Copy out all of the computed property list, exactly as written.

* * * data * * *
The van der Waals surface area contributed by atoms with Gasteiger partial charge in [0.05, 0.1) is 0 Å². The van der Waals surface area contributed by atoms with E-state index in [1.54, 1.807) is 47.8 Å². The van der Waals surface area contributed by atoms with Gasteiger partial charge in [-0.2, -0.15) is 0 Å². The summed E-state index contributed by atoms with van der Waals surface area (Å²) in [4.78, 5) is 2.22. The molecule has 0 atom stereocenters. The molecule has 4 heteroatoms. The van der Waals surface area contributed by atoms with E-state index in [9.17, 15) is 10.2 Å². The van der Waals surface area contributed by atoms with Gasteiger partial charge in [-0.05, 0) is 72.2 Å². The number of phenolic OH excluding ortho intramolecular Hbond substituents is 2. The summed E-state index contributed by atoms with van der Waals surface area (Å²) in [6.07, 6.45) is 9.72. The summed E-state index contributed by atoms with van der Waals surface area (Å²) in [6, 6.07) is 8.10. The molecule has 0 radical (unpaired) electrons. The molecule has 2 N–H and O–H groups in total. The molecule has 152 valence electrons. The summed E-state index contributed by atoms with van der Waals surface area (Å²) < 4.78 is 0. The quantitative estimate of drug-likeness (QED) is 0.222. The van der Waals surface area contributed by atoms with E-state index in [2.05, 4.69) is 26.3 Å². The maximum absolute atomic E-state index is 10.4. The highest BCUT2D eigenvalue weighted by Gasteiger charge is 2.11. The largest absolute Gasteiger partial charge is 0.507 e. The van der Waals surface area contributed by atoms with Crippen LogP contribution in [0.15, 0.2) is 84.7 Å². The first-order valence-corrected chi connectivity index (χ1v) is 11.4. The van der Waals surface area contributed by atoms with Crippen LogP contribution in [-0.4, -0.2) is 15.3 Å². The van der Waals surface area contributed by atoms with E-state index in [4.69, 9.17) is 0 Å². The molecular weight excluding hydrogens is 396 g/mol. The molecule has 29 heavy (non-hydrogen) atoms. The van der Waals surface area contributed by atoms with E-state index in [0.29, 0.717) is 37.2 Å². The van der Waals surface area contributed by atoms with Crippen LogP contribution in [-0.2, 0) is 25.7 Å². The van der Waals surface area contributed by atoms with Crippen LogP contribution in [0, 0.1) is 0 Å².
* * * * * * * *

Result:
The van der Waals surface area contributed by atoms with Gasteiger partial charge in [0.05, 0.1) is 0 Å². The van der Waals surface area contributed by atoms with E-state index in [1.54, 1.807) is 47.8 Å². The van der Waals surface area contributed by atoms with Gasteiger partial charge in [-0.2, -0.15) is 0 Å². The summed E-state index contributed by atoms with van der Waals surface area (Å²) in [4.78, 5) is 2.22. The molecule has 0 atom stereocenters. The molecule has 4 heteroatoms. The van der Waals surface area contributed by atoms with E-state index in [9.17, 15) is 10.2 Å². The van der Waals surface area contributed by atoms with Gasteiger partial charge in [-0.05, 0) is 72.2 Å². The number of phenolic OH excluding ortho intramolecular Hbond substituents is 2. The summed E-state index contributed by atoms with van der Waals surface area (Å²) in [6.07, 6.45) is 9.72. The summed E-state index contributed by atoms with van der Waals surface area (Å²) in [6, 6.07) is 8.10. The molecule has 0 radical (unpaired) electrons. The molecule has 2 N–H and O–H groups in total. The molecule has 152 valence electrons. The summed E-state index contributed by atoms with van der Waals surface area (Å²) < 4.78 is 0. The quantitative estimate of drug-likeness (QED) is 0.222. The van der Waals surface area contributed by atoms with E-state index in [2.05, 4.69) is 26.3 Å². The maximum absolute atomic E-state index is 10.4. The highest BCUT2D eigenvalue weighted by Gasteiger charge is 2.11. The largest absolute Gasteiger partial charge is 0.507 e. The van der Waals surface area contributed by atoms with Crippen LogP contribution in [0.15, 0.2) is 84.7 Å². The first-order valence-corrected chi connectivity index (χ1v) is 11.4. The van der Waals surface area contributed by atoms with Crippen LogP contribution in [-0.4, -0.2) is 15.3 Å². The van der Waals surface area contributed by atoms with E-state index in [4.69, 9.17) is 0 Å². The molecular weight excluding hydrogens is 396 g/mol. The molecule has 29 heavy (non-hydrogen) atoms. The van der Waals surface area contributed by atoms with E-state index in [0.29, 0.717) is 37.2 Å². The van der Waals surface area contributed by atoms with Crippen LogP contribution in [-0.2, 0) is 25.7 Å². The van der Waals surface area contributed by atoms with Crippen LogP contribution in [0, 0.1) is 0 Å².